Marco Calderisi, Kode srl, CTO

Track(s): R Dataviz & Shiny


The Primis project dashboard allows to perform an analysis on the health status of power supplies boards on two levels: (1) analysis of a specific board, to check its status and the presence of any anomalies, (2) analysis of multiple boards within a single Power Supply, to check if the set of boards reveals abnormal behavior and if some boards behave in a distinctly different way from the others. The analysis algorithms and the web application were created using the programming language R, and in particular the Shiny library. The application is therefore divided into two parts that reflect these different types of analysis, called respectively “Product View” (analysis and diagnostics of a specific board) and “Product Comparison” (comparison analysis between multiple boards of the same Power Supply). Both analyzes can be carried out on an arbitrary time interval, selectable through a special application menu. The analysis is carried out by means of: (1) univariate analysis, focusing on a specific parameter of one or more channels and displaying aggregate information regarding the status of the board in the entire observation period (2) multivariate analysis, that is the application of multivariate algorithms that allows to perform an overall analysis of the board, taking into account all the variables simultaneously.

Coauthor(s): Jacopo Baldacci, Caterina Giacomelli, Ilaria Ceppa, Davide Massidda, Matteo Papi, Gabriele Galatolo, Francesca Giorgolo, ferdinando giordano, alessandro iovene .

1.2.8 First-year ICT students dropout predicting with R models

Natalja Maksimova, Virumaa College of Tallinn University of Technology, lecturer

Track(s): R Machine Learning & Models


The aim of this study is to find how it is possible to predict first-year ICT students dropout in one Estonian college, Virumaa College of Tallinn University of Technology (TalTech) and possibly to engage methods to decrease dropout rate. We perform three approaches of machine learning using R tools: logistic regressions, decision trees and Naive Bayes to predict. The models are computed on the basis of the TalTech study information system data. As a result, we propose a methodical approach that may be realized in practice at other institutions. All applied methods yield high prediction with more than 85% accuracies. In the same time some influencing and non-influencing factors were found in predicting ICT students’ dropout.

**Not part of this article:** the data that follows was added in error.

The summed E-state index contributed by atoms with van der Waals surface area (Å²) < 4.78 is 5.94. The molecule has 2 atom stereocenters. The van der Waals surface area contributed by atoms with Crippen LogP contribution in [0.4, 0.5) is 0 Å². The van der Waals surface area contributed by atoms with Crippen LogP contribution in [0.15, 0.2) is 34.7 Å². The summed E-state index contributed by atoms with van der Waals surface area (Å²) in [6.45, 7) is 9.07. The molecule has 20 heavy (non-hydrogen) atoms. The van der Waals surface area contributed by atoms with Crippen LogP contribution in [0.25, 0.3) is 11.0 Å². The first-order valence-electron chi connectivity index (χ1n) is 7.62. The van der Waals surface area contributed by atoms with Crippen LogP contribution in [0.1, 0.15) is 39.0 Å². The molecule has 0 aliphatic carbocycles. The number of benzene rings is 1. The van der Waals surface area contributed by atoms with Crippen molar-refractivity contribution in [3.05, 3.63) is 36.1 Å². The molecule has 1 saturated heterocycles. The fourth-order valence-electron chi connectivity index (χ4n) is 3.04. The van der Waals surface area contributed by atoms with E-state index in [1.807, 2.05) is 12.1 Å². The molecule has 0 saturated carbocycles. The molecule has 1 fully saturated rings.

Coauthor(s): Olga Dunajeva .

1.2.9 Benchmark Percentage Disjoint Data Splitting in Cross Validation for Assessing the Skill of Machine

Olalekan Joseph Akintande, University of Ibadan, Ph.D. Student

Track(s): R Machine Learning & Models


The controversies surrounding dataset splitting technique and folklore of what has been or what should be, remain an open debate. Several authors (bloggers, researchers, and data scientists) in the field of machine learning and similar research areas, have proposed various arbitrary percentage disjoint dataset splitting (DDS) options for validating the skill of machine learning algorithms and by extension the appropriate percentage DDS based on cross-validation techniques. In this work, we propose benchmarks for which the percentage DDS procedure should be based. These benchmarks are founded on various training sizes (m) and serve as the basis and justification for the choice of an appropriate percentage DDS for assessing the skill of ML algorithms and related fields, on the concept of cross-validation techniques.

Coauthor(s): O.E. Olubusoye .

1.2.10 Integrating professional software engineering practices in medical research software

Patricia Ryser-Welch, Newcastle University, Population Health Science Institute, Research Associate,

Track(s): R Applications


Health data sets are getting bigger, more complex, and are increasingly being linked up with other data sources. With this trend there is an increasing risk of patient identification and disclosure. Two different ways of mitigating this risk are to use a federated analysis approach or to use a data safe haven.